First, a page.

2013-04-29 62 27
In Kuopio, near Puutossalmi strait.
- Tilley's daughter
I can start this planning section by quoting my last expedition:"This general area about 15 km south from where I live seems to get a lot of hashpoints. Before I've visited one point and a few has slipped by, but now I had time to do another."
However, this time I'm not sure if I can get to the hashpoint, because if lies awfully near someone's house. When looking from Google street view, the hashpoint seems to be outside the fence surrounding the house, but the syncing to coordinates is sometimes a bit off in their map. The usually more accurate National Land Survey's map doesn't help either, because the fence is not visible there. The only way to be sure is to go there. I think I'll give it a go, it'll make nice cycling trip in any case.
This was going to be my longest cycling trip yet with my daughter. Although my average speed on our cargobike has been improving constantly during the spring, the day was quite windy, and I was afraid how big of an effect that would have. The wind speed was averaging 6-8 m/s and it was blowing from south, so on the way there I would have constant headwind.
I carefully prepared. Most important preparation was keeping the baby awake as long as possible, to gather some sleep-debt. :) Then, after a quick fill-up from the mothership, I packed her along. After setting off, she fell asleep within 3 minutes, as usual. I wonder if she has doubts whether we actually go anywhere ever, as all she ever sees from our trips is the same couple of kilometers, which puts us barely past the local mall, and when she wakes, we are back home again.
The headwind was strong, and sometimes my speed dropped to about 17 km/h, although I was pushing as hard as possible. The journey was nevertheless steadily advancing, and the baby was in deep sleep. The route was thoroughly familiar because of the earlier hashtrips to same direction. There were several open fields in way, so I didn't even have the luxury of forest shielding me from the wind in the stretches, where the road was not going directly to south.
At last I was on a point where I started to cover some new ground. I turned my GPS device to show the distance to the hash. 5 km to go. My excitement started to rise. Then only 1 km. 500 meters. Now I could probably see the house I was headed to, near the main road. Approaching the intersection, I still had no way of knowing if I could get to the point. Then I turned from the main road, and: disappointment. The point definitely was inside the fence. I could now also see, why there is a fence: there were three small dogs inside. The dogs hadn't noticed me, because I had approached from downwind. As I parked near the gate to ponder the situation, I managed to clang my cycle stand so loud, that the dogs came running towards me and started barking. I quickly decided to retreat. I didn't want to immerse myself in a lengthy conversation with the house folks about how it is absolutely necessary for me to walk 10 meters into their yard to take a picture of my GPS device. Especially when the dogs were constantly barking and the baby was already beginning to stir from the noise, and we probably were a strange-looking party, with the loaded bicycle and me wearing couldn't-be-farther-from-formal-attire gear (bicycle shorts and on top of them technical underwear bottoms, because I don't own thigh-type cycling trousers, and it was too hot for the skiing outfit I have earlier worn on expeditions, and too cold (about 10 °C) to wear the bicycle shorts by themselves).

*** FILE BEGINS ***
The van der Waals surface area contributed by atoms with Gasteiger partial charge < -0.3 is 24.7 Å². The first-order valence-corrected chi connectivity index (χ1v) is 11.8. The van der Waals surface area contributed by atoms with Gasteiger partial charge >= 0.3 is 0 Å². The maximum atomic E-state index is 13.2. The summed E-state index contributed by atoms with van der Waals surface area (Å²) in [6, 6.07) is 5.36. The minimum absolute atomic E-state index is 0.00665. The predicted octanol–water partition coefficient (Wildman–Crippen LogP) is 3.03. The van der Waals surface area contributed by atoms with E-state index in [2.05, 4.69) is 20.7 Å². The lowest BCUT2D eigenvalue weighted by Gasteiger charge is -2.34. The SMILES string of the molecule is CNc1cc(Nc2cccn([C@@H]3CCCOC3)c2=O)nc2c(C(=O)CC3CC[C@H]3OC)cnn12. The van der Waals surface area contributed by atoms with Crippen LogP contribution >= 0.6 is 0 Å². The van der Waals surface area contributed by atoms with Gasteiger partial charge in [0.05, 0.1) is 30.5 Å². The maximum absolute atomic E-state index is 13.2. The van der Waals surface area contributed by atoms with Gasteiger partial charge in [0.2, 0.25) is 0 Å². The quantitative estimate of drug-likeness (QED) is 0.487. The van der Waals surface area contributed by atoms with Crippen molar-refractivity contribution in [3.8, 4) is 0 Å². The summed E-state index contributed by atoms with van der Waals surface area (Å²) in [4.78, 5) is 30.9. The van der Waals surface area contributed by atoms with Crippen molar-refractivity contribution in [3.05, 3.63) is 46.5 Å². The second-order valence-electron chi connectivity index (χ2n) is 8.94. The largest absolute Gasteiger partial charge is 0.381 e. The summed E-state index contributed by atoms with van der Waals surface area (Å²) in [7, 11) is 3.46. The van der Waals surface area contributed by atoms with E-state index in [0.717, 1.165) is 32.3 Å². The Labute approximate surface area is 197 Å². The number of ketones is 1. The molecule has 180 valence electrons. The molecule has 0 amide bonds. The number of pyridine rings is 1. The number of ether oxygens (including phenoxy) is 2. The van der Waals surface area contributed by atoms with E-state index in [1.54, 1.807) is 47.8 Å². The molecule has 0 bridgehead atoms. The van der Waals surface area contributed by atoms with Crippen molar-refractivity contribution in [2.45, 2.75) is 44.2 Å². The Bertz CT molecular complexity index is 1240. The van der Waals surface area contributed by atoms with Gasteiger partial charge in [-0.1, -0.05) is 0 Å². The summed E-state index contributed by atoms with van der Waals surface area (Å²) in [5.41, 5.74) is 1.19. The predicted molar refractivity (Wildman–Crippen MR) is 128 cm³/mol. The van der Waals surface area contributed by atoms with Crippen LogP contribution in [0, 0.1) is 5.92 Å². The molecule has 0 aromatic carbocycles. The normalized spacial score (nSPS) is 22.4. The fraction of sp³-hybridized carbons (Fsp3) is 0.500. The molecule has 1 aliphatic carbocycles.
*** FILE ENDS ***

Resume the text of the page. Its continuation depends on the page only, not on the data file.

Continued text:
I retreated back to the intersection, about 40 meters from hash, and luckily the dogs were well trained, they stopped barking. I then took a couple of pictures for the report, drank some water and home made mead, and started my journey back home. I didn't let my first failure affect my mood, as now I was looking forward to riding 17 km with tailwind. In Finnish we have a saying "A hill always pays its debt", meaning that after an uphill there is always a downhill. The same seems to apply for a wind, at least with this bike, probably because of the unaerodynamic structure. On level road and the strong tailwind blowing I occasionally recorded 35-37 km/h speeds. On the return trip my average speed was over 25 km/h, because the whole trip average was 22,6 km/h, and on the way there it was about 20 km/h (I didn't remember to look at the hashpoint what it precisely was). The whole trip was 34,5 km, and a nice cycling trip it was, although the hashing part wasn't successful this time. The baby slept the whole time and awakened when I parked the bike. :)
| Tilley earned the No trespassing consolation prize